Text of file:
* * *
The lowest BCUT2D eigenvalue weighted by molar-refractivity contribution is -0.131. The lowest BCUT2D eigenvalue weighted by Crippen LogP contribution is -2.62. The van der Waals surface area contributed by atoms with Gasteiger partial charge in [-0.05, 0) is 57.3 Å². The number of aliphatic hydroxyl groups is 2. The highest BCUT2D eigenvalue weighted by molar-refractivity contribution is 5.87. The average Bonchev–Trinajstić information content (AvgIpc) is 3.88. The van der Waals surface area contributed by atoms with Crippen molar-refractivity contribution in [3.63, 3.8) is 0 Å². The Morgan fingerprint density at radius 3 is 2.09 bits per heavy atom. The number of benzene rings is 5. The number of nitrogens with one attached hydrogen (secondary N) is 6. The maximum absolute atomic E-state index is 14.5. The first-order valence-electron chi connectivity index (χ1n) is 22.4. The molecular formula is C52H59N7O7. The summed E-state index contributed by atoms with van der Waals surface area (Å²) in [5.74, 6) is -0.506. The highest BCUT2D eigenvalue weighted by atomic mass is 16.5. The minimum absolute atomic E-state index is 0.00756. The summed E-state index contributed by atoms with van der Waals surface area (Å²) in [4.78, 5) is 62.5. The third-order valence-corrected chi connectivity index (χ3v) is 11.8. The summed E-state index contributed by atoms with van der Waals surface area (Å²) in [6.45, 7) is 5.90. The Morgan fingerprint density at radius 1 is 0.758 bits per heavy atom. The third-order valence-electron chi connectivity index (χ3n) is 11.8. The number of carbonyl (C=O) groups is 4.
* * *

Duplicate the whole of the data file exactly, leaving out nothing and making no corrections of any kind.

The lowest BCUT2D eigenvalue weighted by molar-refractivity contribution is -0.131. The lowest BCUT2D eigenvalue weighted by Crippen LogP contribution is -2.62. The van der Waals surface area contributed by atoms with Gasteiger partial charge in [-0.05, 0) is 57.3 Å². The number of aliphatic hydroxyl groups is 2. The highest BCUT2D eigenvalue weighted by molar-refractivity contribution is 5.87. The average Bonchev–Trinajstić information content (AvgIpc) is 3.88. The van der Waals surface area contributed by atoms with Crippen molar-refractivity contribution in [3.63, 3.8) is 0 Å². The Morgan fingerprint density at radius 3 is 2.09 bits per heavy atom. The number of benzene rings is 5. The number of nitrogens with one attached hydrogen (secondary N) is 6. The maximum absolute atomic E-state index is 14.5. The first-order valence-electron chi connectivity index (χ1n) is 22.4. The molecular formula is C52H59N7O7. The summed E-state index contributed by atoms with van der Waals surface area (Å²) in [5.74, 6) is -0.506. The highest BCUT2D eigenvalue weighted by atomic mass is 16.5. The minimum absolute atomic E-state index is 0.00756. The summed E-state index contributed by atoms with van der Waals surface area (Å²) in [4.78, 5) is 62.5. The third-order valence-corrected chi connectivity index (χ3v) is 11.8. The summed E-state index contributed by atoms with van der Waals surface area (Å²) in [6.45, 7) is 5.90. The Morgan fingerprint density at radius 1 is 0.758 bits per heavy atom. The third-order valence-electron chi connectivity index (χ3n) is 11.8. The number of carbonyl (C=O) groups is 4.